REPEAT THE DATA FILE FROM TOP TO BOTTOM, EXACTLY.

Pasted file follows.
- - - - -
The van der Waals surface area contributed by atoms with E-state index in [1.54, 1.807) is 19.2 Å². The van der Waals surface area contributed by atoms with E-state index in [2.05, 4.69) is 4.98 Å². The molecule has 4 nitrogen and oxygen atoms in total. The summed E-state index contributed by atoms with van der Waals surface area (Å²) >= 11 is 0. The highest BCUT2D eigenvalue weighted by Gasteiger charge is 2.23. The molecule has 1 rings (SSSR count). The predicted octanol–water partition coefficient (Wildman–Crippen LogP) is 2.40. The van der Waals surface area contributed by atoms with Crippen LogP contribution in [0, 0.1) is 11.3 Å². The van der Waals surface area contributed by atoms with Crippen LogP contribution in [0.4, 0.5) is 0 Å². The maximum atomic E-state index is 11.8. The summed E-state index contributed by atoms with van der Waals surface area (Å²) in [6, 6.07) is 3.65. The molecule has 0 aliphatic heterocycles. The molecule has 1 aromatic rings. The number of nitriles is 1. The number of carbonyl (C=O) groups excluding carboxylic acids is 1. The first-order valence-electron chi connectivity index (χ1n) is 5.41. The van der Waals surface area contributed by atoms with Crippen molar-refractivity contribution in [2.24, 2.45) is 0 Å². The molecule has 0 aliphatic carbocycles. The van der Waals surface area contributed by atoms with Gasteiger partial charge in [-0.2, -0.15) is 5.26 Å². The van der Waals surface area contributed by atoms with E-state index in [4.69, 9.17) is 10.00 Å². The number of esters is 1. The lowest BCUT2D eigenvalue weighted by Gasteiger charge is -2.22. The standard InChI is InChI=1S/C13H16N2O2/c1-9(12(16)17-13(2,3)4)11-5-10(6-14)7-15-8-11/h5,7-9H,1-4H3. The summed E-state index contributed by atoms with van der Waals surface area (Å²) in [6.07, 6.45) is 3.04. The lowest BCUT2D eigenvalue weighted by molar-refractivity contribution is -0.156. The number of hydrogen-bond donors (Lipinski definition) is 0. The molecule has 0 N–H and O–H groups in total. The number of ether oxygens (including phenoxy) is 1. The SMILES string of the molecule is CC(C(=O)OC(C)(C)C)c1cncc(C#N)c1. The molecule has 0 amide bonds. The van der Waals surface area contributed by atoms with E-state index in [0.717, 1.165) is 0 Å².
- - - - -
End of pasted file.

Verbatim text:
The van der Waals surface area contributed by atoms with E-state index in [1.54, 1.807) is 19.2 Å². The van der Waals surface area contributed by atoms with E-state index in [2.05, 4.69) is 4.98 Å². The molecule has 4 nitrogen and oxygen atoms in total. The summed E-state index contributed by atoms with van der Waals surface area (Å²) >= 11 is 0. The highest BCUT2D eigenvalue weighted by Gasteiger charge is 2.23. The molecule has 1 rings (SSSR count). The predicted octanol–water partition coefficient (Wildman–Crippen LogP) is 2.40. The van der Waals surface area contributed by atoms with Crippen LogP contribution in [0, 0.1) is 11.3 Å². The van der Waals surface area contributed by atoms with Crippen LogP contribution in [0.4, 0.5) is 0 Å². The maximum atomic E-state index is 11.8. The summed E-state index contributed by atoms with van der Waals surface area (Å²) in [6, 6.07) is 3.65. The molecule has 0 aliphatic heterocycles. The molecule has 1 aromatic rings. The number of nitriles is 1. The number of carbonyl (C=O) groups excluding carboxylic acids is 1. The first-order valence-electron chi connectivity index (χ1n) is 5.41. The van der Waals surface area contributed by atoms with Crippen molar-refractivity contribution in [2.24, 2.45) is 0 Å². The molecule has 0 aliphatic carbocycles. The van der Waals surface area contributed by atoms with Gasteiger partial charge in [-0.2, -0.15) is 5.26 Å². The van der Waals surface area contributed by atoms with E-state index in [4.69, 9.17) is 10.00 Å². The number of esters is 1. The lowest BCUT2D eigenvalue weighted by Gasteiger charge is -2.22. The standard InChI is InChI=1S/C13H16N2O2/c1-9(12(16)17-13(2,3)4)11-5-10(6-14)7-15-8-11/h5,7-9H,1-4H3. The summed E-state index contributed by atoms with van der Waals surface area (Å²) in [6.07, 6.45) is 3.04. The lowest BCUT2D eigenvalue weighted by molar-refractivity contribution is -0.156. The number of hydrogen-bond donors (Lipinski definition) is 0. The molecule has 0 N–H and O–H groups in total. The number of ether oxygens (including phenoxy) is 1. The SMILES string of the molecule is CC(C(=O)OC(C)(C)C)c1cncc(C#N)c1. The molecule has 0 amide bonds. The van der Waals surface area contributed by atoms with E-state index in [0.717, 1.165) is 0 Å².